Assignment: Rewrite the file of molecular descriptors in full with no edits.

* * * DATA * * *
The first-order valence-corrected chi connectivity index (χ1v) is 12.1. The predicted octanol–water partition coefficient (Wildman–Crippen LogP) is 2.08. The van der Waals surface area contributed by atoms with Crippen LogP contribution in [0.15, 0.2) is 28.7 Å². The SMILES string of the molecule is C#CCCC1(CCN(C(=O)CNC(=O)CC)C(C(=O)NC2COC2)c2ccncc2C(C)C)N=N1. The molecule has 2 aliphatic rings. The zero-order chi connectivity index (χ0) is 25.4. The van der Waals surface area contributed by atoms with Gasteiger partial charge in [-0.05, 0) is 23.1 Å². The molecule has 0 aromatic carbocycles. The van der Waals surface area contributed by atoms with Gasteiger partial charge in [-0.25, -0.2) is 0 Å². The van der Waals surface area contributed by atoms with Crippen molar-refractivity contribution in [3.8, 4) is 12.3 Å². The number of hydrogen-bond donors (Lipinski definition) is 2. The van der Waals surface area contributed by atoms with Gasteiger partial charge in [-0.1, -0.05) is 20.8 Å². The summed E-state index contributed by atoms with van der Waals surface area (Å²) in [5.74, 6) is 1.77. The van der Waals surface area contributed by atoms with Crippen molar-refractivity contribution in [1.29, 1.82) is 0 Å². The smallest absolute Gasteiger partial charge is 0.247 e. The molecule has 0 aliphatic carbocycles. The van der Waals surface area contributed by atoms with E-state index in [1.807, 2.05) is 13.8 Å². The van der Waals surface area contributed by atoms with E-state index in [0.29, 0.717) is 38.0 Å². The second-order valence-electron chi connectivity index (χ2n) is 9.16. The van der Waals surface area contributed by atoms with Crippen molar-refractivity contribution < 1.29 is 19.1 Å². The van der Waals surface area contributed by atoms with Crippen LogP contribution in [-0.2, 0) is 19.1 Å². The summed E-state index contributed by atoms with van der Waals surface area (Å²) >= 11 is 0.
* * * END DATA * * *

The first-order valence-corrected chi connectivity index (χ1v) is 12.1. The predicted octanol–water partition coefficient (Wildman–Crippen LogP) is 2.08. The van der Waals surface area contributed by atoms with Crippen LogP contribution in [0.15, 0.2) is 28.7 Å². The SMILES string of the molecule is C#CCCC1(CCN(C(=O)CNC(=O)CC)C(C(=O)NC2COC2)c2ccncc2C(C)C)N=N1. The molecule has 2 aliphatic rings. The zero-order chi connectivity index (χ0) is 25.4. The van der Waals surface area contributed by atoms with Gasteiger partial charge in [-0.05, 0) is 23.1 Å². The molecule has 0 aromatic carbocycles. The van der Waals surface area contributed by atoms with Gasteiger partial charge in [-0.25, -0.2) is 0 Å². The van der Waals surface area contributed by atoms with Crippen molar-refractivity contribution in [3.8, 4) is 12.3 Å². The number of hydrogen-bond donors (Lipinski definition) is 2. The van der Waals surface area contributed by atoms with Gasteiger partial charge in [-0.1, -0.05) is 20.8 Å². The summed E-state index contributed by atoms with van der Waals surface area (Å²) in [5.74, 6) is 1.77. The van der Waals surface area contributed by atoms with Crippen molar-refractivity contribution in [1.29, 1.82) is 0 Å². The smallest absolute Gasteiger partial charge is 0.247 e. The molecule has 0 aliphatic carbocycles. The van der Waals surface area contributed by atoms with E-state index in [1.807, 2.05) is 13.8 Å². The van der Waals surface area contributed by atoms with E-state index in [0.29, 0.717) is 38.0 Å². The second-order valence-electron chi connectivity index (χ2n) is 9.16. The van der Waals surface area contributed by atoms with Crippen molar-refractivity contribution < 1.29 is 19.1 Å². The van der Waals surface area contributed by atoms with Crippen LogP contribution in [-0.2, 0) is 19.1 Å². The summed E-state index contributed by atoms with van der Waals surface area (Å²) >= 11 is 0.